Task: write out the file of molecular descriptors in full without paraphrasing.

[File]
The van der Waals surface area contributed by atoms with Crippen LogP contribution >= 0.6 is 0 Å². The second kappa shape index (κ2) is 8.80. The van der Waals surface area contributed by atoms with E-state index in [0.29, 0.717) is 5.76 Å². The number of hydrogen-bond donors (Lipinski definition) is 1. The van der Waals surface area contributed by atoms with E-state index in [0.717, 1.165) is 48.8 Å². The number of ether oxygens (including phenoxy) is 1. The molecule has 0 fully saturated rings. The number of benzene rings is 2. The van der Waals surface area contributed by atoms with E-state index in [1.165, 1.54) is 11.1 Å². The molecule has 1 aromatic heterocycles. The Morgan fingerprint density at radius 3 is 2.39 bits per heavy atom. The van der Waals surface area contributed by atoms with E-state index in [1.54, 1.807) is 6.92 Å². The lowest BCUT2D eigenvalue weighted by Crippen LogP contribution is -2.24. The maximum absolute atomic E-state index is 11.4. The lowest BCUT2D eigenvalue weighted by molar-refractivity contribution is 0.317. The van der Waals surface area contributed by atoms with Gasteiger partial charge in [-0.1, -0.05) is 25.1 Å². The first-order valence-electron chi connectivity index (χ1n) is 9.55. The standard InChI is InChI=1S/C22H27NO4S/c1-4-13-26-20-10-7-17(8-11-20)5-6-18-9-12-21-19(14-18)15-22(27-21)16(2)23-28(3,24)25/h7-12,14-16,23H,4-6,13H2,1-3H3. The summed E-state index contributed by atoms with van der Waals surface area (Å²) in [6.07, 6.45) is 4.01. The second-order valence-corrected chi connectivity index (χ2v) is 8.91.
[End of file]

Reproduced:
The van der Waals surface area contributed by atoms with Crippen LogP contribution >= 0.6 is 0 Å². The second kappa shape index (κ2) is 8.80. The van der Waals surface area contributed by atoms with E-state index in [0.29, 0.717) is 5.76 Å². The number of hydrogen-bond donors (Lipinski definition) is 1. The van der Waals surface area contributed by atoms with E-state index in [0.717, 1.165) is 48.8 Å². The number of ether oxygens (including phenoxy) is 1. The molecule has 0 fully saturated rings. The number of benzene rings is 2. The van der Waals surface area contributed by atoms with E-state index in [1.165, 1.54) is 11.1 Å². The molecule has 1 aromatic heterocycles. The Morgan fingerprint density at radius 3 is 2.39 bits per heavy atom. The van der Waals surface area contributed by atoms with E-state index in [1.54, 1.807) is 6.92 Å². The lowest BCUT2D eigenvalue weighted by Crippen LogP contribution is -2.24. The maximum absolute atomic E-state index is 11.4. The lowest BCUT2D eigenvalue weighted by molar-refractivity contribution is 0.317. The van der Waals surface area contributed by atoms with Gasteiger partial charge in [-0.1, -0.05) is 25.1 Å². The first-order valence-electron chi connectivity index (χ1n) is 9.55. The standard InChI is InChI=1S/C22H27NO4S/c1-4-13-26-20-10-7-17(8-11-20)5-6-18-9-12-21-19(14-18)15-22(27-21)16(2)23-28(3,24)25/h7-12,14-16,23H,4-6,13H2,1-3H3. The summed E-state index contributed by atoms with van der Waals surface area (Å²) in [6.07, 6.45) is 4.01. The second-order valence-corrected chi connectivity index (χ2v) is 8.91.